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    (Original post by Zacken)
    wot?

    for a stationary point to be an inflection point, you need f'(x) = 0 and f''(x) = 0.

    [and the obvious caveat for anybody who cares]
    This is what I dont get

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    (Original post by RDKGames)
    I'll have some of whatever drugs you're having, mate.

    Stationary points where f'(x)=0
    Points of inflection where f''(x)=0

    Combine the two for both to be true.

    "dy/dx must be positive/negative and NOT change its sign (-/+)" ...huh?
    "so what i do is the 'gradient table'..." ...why? Just solve for values of x then solve for values of x on f''(x)=0. Compare the two for the same x's and you've found the x coordinates of the points which are stationary AND points of inflection at the same time.
    I dont know tbh what is the example in my book on about

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    (Original post by ihatePE)
    Hello, i just want a confirmation relating to ''determining whether a stationary point is a point of inflection''

    when f''(x) = 0 you need to investigate further right?
    so what i do is the 'gradient table' where i find out what dy/dx is when x=-1 x=0 x=1 ect

    my point is, for it to be a point of inflection, dy/dx must be positive/negative and NOT change its sign (-/+) when x=-1 and x=1... am i right?

    i've read the notes in the book for ages and its worded so briefly that im not so sure if that's the rules.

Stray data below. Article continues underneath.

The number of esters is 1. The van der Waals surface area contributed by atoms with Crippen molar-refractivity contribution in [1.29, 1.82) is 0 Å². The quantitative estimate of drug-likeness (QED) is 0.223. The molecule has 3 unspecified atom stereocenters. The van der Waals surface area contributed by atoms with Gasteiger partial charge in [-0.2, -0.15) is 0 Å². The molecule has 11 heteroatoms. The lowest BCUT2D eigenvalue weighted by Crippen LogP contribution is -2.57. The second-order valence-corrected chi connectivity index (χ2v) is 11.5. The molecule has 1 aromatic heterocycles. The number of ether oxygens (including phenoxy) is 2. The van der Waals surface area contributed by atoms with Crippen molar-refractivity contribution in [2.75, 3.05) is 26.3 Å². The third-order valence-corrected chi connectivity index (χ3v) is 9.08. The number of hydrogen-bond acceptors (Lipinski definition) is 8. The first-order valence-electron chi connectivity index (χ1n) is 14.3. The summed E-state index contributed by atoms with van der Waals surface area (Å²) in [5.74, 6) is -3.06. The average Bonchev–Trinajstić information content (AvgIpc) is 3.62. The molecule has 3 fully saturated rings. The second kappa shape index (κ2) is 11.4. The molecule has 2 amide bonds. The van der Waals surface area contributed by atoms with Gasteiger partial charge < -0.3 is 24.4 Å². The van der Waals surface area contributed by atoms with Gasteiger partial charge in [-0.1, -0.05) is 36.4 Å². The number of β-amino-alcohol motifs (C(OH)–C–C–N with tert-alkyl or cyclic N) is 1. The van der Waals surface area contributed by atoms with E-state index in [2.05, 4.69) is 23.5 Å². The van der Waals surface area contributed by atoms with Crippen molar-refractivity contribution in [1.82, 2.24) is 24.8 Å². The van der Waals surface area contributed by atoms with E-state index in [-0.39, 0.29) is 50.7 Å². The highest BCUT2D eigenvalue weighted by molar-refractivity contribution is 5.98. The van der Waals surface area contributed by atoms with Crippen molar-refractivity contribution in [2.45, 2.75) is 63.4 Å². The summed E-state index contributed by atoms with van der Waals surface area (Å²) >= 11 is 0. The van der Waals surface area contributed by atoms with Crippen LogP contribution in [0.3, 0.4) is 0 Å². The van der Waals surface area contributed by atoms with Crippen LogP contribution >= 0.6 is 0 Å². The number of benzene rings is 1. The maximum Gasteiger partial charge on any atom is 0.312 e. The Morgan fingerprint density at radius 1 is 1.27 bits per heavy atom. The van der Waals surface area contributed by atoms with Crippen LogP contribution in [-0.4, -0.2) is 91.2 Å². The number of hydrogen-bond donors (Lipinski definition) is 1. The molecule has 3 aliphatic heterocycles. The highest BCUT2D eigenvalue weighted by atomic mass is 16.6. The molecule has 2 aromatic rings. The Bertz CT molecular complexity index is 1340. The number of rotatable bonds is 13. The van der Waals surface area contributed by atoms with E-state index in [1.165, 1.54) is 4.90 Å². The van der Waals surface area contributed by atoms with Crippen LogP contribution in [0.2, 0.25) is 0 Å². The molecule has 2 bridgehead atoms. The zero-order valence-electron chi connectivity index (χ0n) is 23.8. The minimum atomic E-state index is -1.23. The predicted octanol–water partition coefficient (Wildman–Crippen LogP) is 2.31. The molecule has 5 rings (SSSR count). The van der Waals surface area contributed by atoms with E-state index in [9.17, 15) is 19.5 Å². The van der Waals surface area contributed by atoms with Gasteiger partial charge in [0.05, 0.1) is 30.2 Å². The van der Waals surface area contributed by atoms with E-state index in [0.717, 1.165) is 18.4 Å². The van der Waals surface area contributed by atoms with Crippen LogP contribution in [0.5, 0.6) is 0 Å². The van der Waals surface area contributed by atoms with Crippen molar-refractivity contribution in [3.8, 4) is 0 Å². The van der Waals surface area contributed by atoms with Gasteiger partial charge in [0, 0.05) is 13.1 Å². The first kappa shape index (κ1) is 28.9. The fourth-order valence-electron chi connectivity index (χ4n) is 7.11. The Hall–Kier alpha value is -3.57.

For a point to be an inflection point it is necessary that at that point  d^2y/dx^2=0 but all because  d^2y/dx^2=0 does not mean it is an inflection point necessarily.
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    (Original post by ihatePE)
    I dont know tbh what is the example in my book on about

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    Do you know what an inflection point actually is?
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    In particular, to back up B_9710's comment, you'll see that you need the third derivative to be non-zero. if you're not convinced, look at x^4.
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    (Original post by B_9710)
    Do you know what an inflection point actually is?
    it's when the gradient on either side of the stationary point is 0?
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    (Original post by ihatePE)
    it's when the gradient on either side of the stationary point is 0?
    read that back to yourself, what does it mean for the gradient to be 0?
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    (Original post by ihatePE)
    it's when the gradient on either side of the stationary point is 0?
    https://en.wikipedia.org/wiki/Inflection_point
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    (Original post by Zacken)
    read that back to yourself, what does it mean for the gradient to be 0?
    oh stationary... inflection is when it doesnt change on either side of the stationary point so like positive on left and positive on right/ neg on left and right? something like that ??